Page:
Sir David Frederick Attenborough is an English broadcaster and natural historian. He is best known for writing and presenting and is considered a national treasure in the UK.

Sir David has become more vocal in his support of environmental causes over the last two decades, saying: ‘I really do think things are about to start to move, and this sort of idea could be the spark that is really going to give it the lift and the impetus to develop into something huge.

‘It’s a great source of hope, and I hope it spreads around the world.’

Hindou Oumarou Ibrahim – environmental activist (Chad)

Hindou Oumarou Ibrahim is an environmental activist and geographer. She is the Coordinator of the Association of Peul Women and Autochthonous Peoples of Chad (AFPAT) and served as the co-director of the pavilion of the World Indigenous Peoples’ Initiative and Pavilion at COP21, COP22 and COP23. 

Indra Nooyi – business executive and former Chairman & CEO of PepsiCo (US & India)

Indra Nooyi is an Indian-American business executive and former chairman and chief executive officer (CEO) of PepsiCo, who is consistently ranked as amoung the top 100 most powerful women in the world.

In 2017, she was ranked the 2nd most powerful woman once more on the Forbes list of The 19 Most Powerful Women in Business.

She serves on the boards for Amazon and the International Cricket Council. 

Jack Ma – philanthropist, entrepreneur and UNSDG Advocate (China)

Jack Ma is a Chinese business magnate, investor and philanthropist, as well as the co-founder and former executive chairman of Alibaba Group, a multinational technology conglomerate. 

Ma is a global ambassador for Chinese business and is often listed as one of the world’s most powerful people, with Forbes ranking him 21st on its ‘World’s Most Powerful People’ list. 

As of 29 July 2020, with a fortune of $48.2 billion, Ma is the second-wealthiest person in China and one of the wealthiest people in the world.    

Naoko Yamazaki – former astronaut onboard the International Space Station (Japan)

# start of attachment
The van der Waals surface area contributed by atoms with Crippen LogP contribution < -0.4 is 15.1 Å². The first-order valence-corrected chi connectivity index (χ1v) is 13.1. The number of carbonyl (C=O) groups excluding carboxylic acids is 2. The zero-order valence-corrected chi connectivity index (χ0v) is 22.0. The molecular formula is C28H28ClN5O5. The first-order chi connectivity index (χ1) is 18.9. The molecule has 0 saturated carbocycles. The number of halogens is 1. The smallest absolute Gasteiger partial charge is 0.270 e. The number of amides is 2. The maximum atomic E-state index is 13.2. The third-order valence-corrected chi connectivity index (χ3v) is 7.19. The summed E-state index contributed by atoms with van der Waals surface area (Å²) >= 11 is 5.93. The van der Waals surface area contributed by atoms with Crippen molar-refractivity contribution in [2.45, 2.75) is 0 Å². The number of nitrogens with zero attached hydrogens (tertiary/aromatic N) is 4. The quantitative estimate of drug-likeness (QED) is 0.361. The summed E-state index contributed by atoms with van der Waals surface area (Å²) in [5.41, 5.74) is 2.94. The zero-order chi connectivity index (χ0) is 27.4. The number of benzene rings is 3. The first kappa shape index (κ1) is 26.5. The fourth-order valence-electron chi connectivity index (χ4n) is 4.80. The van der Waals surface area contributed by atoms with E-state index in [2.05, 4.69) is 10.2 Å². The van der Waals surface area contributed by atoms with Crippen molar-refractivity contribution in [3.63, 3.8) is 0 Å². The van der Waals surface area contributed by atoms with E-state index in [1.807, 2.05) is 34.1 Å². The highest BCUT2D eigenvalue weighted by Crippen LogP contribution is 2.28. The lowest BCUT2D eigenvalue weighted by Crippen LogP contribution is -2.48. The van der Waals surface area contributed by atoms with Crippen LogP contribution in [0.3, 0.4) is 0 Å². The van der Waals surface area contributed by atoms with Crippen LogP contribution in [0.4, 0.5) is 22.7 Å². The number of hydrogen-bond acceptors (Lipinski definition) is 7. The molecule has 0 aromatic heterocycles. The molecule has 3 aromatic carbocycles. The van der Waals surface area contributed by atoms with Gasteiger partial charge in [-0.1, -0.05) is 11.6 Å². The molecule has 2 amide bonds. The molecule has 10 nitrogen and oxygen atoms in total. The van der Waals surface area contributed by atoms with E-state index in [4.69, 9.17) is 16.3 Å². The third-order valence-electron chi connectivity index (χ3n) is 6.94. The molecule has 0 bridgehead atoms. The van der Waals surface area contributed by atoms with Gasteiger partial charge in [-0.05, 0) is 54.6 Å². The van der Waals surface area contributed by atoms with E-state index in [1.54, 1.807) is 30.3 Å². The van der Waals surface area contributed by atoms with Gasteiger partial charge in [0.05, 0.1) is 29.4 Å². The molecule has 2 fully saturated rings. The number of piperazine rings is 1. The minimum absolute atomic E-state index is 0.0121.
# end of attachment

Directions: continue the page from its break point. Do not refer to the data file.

Naoko Yamazaki is a former Japanese astronaut and the second Japanese woman to fly in space.

She revealed: ‘It’s been more than half a century since human beings reached space and even the moon. However, the Earth is our only home planet. 

‘When I saw the International Space Station, I saw it as a symbol of international collaboration. If we all put our forces together for a common goal, we can make a great achievement.’ 

Dr. Ngozi Okonjo-Iweala – economist and international development expert (Nigeria)

Ngozi Okonjo-Iweala is a Nigerian-born economist and international development expert. She sits on the Boards of Standard Chartered Bank, Twitter, Global Alliance for Vaccines and Immunization (GAVI), and the African Risk Capacity (ARC)  

Shakira – singer and philanthropist (Colombia)

Shakira is a Colombian singer, songwriter, record producer, dancer, actress, and philanthropist. She is one of 17 advocates for the UN’s Sustainable Development Goals.

Yao Ming – Naismith Basketball Hall of Famer and environmentalist (China)

Yao Ming is a Chinese basketball executive and former professional player. He was also named the UN Environment Programme’s first-ever Environmental Champion. 

He pledged to give up eating shark’s fin soup, a Chinese delicacy, in association with a WildAid campaign to promote wildlife protection. 

Source: Read Full Article